Department of Employment and Economic Development File Nos. 29977460-3, 29948653-3
The opinion of the court was delivered by: Stoneburner, Judge
This opinion will be unpublished and may not be cited except as provided by Minn. Stat. § 480A.08, subd. 3 (2012).
Considered and decided by Kirk, Presiding Judge; Stoneburner, Judge; and Hudson, Judge.
In these consolidated certiorari appeals, relators, who are employees of respondent school district, challenge the determination of an unemployment-law judge (ULJ) that, pursuant to Minn. Stat. § 268.085, subd. 7(a) (2012), they are not entitled to benefits for days not worked from July 1, 2012, through August 2, 2012. Because the ULJ did not err in concluding that the statute applies to relators, we affirm.
Relators Paula Higgins and Teresa Gregory have, for many years, been full-time secretarial employees of respondent Independent School District #192 (the school district). Until the 2012-2013 academic year, each had always worked 40-hour weeks during the ten months when school was in session and 35-hour weeks during the two summer months when school was not in session.
In April 2012, the school district informed relators that, due to budget cuts, 160 hours of their employment would be cut in the upcoming academic year. Relators agreed to implement the cuts by not working from July 1 through August 2, 2012. Each sought unemployment benefits for that period of unemployment.
The Minnesota Department of Employment and Economic Development (DEED) denied benefits, and relators initiated separate appeals. Each had a hearing before a ULJ, and the ULJ in each case upheld the denial of benefits based on Minn. Stat. § 268.085, subd. 7(a), which precludes the use of wage credits from educational employment for benefit purposes during the period between terms, if the applicant had educational employment in the prior academic period and has a reasonable assurance of similar employment in the following academic period. The ULJs also determined that, under existing case law, the 7.8% reduction in wages that resulted from the 160-hour cut is not substantial in the context of unemployment benefits such that relators' employment in the following academic year was not substantially less favorable than their prior employment. Each relator requested reconsideration and each ULJ affirmed the denial on reconsideration. Relators appealed separately but filed identical briefs on appeal and DEED filed identical responsive briefs. The cases were consolidated for appeal.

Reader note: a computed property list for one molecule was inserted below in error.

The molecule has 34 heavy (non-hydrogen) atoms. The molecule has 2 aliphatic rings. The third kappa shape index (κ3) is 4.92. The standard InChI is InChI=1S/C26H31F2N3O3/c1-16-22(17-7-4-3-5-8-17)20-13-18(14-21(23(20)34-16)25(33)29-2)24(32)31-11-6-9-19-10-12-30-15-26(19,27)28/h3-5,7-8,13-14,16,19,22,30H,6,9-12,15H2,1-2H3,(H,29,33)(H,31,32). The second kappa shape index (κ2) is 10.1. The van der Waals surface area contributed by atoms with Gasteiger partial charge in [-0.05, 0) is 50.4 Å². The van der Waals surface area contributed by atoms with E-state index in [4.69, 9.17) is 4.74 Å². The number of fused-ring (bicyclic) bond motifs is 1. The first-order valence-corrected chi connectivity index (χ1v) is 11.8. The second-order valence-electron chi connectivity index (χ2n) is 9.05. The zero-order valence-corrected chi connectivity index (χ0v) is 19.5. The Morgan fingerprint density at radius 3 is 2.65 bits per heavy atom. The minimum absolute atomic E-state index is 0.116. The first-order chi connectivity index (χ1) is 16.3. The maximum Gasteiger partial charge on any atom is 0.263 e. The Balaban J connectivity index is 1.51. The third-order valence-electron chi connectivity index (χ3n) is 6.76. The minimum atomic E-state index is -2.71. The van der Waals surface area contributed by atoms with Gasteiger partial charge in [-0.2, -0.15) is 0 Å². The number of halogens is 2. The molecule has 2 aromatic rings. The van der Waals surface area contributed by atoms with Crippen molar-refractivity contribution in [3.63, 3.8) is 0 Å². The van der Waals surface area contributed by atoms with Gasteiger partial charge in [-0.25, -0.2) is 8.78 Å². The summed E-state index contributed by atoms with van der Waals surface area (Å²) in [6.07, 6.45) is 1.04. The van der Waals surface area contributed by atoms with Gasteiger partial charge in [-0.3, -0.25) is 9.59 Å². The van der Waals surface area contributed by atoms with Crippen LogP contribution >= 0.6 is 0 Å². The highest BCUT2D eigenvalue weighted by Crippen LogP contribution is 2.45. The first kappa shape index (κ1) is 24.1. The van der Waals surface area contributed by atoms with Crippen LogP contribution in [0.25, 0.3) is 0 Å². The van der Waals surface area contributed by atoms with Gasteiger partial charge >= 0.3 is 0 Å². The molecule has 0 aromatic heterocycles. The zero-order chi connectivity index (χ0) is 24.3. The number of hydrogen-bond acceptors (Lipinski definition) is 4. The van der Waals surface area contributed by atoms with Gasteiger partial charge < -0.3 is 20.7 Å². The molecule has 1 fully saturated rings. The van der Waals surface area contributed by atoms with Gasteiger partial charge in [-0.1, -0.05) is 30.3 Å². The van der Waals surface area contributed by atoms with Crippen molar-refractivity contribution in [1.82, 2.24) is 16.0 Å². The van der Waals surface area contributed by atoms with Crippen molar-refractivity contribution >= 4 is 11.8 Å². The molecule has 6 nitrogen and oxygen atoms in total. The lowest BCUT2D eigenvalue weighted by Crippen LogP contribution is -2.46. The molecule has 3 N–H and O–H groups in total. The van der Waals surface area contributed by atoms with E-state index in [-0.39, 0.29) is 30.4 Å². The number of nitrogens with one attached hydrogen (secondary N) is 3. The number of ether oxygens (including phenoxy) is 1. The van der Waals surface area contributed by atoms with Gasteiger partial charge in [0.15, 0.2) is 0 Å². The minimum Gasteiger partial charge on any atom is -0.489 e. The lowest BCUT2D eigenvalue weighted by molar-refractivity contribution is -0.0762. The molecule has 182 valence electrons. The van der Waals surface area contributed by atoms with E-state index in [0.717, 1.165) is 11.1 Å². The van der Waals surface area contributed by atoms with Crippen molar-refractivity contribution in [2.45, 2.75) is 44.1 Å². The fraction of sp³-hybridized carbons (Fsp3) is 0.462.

When reviewing the decision of a ULJ, this court may affirm the decision, remand the case for further proceedings, or reverse or modify the decision if the substantial rights of the relators have been prejudiced because the findings, inferences, conclusion, or decision are "(1) in violation of constitutional provisions; (2) in excess of the statutory authority or jurisdiction of the department; (3) made upon unlawful procedure;
(4) affected by other error of law; (5) unsupported by substantial evidence in view of the entire record as submitted; or (6) arbitrary or ...